Over at FreethoughtBlogs, an uncharacteristic petit faux pas in the prolifically excellent* ‘A Million Gods‘ motivates me into publicly scratching an irritation.
The first time I think I heard/read the term ‘allopathy’ was in the context of something discussing homeopathy. And it seemed quite reasonable to me at the time: homeopathy = ‘like cures like’; ‘allopathy’ = err, something other cures it; or it cures something other. Until I got wise on who coined this term, and why? One Samuel Hahnemann, the founding father of homeopathy, and who still commands guru-like reverence among the cult he pioneered.
In Hahnemann’s day, when the world knew little of what actually caused disease, and physicians still laboured under the humoral system, it would, one imagines, have readily appealed to be offered a gentle alternative to some drastic remedy aimed at relieving the symptom, such as bleeding to cool you when struck down with a fever. Prognosis would likely be no worse; in fact, it may even have been better, in that you were not going to be bled to death. That Hahnemann was looking for a better, gentler way is to his credit; he was of his time, and to look to an alternative vis vitalis philosophy was certainly no battier than convention. It is understandable why it caught on. Then. But today, when modern science has brought us knowledge of the real causes of disease – and the means to treat them – to stick to such an unscientific philosophical approach to medicine is foolishly irresponsible. But many do. And derogatorily spray the label ‘allopath’/’allopathy’ at their medical ‘counterparts’: practitioners of evidence-based medicine.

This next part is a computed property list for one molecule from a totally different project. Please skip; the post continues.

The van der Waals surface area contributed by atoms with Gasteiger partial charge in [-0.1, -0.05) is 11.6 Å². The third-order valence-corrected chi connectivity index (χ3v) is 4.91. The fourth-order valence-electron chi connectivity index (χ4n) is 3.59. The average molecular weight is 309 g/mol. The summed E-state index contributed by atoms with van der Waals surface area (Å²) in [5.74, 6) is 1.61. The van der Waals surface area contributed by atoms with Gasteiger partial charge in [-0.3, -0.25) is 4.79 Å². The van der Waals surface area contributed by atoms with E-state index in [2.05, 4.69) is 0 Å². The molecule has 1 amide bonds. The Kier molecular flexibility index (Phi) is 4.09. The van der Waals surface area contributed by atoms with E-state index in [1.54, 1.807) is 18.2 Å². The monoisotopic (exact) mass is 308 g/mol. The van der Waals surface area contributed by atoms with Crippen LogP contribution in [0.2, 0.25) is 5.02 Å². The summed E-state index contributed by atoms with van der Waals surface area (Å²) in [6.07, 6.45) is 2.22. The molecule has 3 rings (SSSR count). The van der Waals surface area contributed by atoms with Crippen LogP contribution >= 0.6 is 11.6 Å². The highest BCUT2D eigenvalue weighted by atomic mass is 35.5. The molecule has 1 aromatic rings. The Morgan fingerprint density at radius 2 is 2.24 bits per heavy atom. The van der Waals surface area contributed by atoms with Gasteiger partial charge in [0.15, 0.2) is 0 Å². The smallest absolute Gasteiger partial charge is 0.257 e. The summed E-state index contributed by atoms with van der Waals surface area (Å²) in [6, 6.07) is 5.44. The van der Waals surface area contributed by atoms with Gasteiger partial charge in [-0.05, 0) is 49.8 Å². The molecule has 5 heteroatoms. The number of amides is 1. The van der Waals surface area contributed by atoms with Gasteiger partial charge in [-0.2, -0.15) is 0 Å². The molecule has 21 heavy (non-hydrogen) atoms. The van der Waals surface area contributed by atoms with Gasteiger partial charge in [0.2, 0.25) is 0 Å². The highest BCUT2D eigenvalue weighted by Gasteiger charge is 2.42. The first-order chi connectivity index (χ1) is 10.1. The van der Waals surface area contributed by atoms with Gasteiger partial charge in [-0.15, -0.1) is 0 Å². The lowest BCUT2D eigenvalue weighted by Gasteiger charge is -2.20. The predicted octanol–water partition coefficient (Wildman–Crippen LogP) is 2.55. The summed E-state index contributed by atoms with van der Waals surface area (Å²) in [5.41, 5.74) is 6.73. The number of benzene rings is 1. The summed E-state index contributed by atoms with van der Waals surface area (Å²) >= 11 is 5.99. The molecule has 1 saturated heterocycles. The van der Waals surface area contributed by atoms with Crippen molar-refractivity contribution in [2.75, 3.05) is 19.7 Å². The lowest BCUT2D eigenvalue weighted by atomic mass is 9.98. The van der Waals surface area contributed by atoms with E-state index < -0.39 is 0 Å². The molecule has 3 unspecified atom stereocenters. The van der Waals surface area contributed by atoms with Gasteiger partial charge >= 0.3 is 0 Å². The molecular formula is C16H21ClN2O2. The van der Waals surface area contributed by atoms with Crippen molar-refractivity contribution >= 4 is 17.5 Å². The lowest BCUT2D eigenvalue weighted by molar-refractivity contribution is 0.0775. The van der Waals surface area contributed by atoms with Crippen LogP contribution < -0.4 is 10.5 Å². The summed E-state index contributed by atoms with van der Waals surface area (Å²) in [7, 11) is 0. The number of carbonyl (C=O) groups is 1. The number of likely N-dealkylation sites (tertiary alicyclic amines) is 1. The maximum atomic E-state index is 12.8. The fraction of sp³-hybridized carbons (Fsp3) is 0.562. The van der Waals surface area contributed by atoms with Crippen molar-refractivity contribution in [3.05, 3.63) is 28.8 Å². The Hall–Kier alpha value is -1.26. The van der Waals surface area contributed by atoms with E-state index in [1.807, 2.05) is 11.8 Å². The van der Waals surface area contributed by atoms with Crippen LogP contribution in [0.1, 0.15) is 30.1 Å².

In its insinuation that (to qualify with more unnecessary adjectives) ‘orthodox’, ‘mainstream’, ‘conventional’ medical
philistines doctors merely attack symptoms and not causes, ‘allopath’/’allopathy’ is actually an insult. Or it used to be perceived so by them. But somehow, homeopathic propaganda has persisted and expanded its use to the extent that it is now unthinkingly accepted terminology, with doctors often taking it for granted that it describes what they are and what they do. And allowing it to permeate the scientific medical literature to distinguish medicine from homeopathy.
* Turns out impression was unfounded – busted for plagiarism.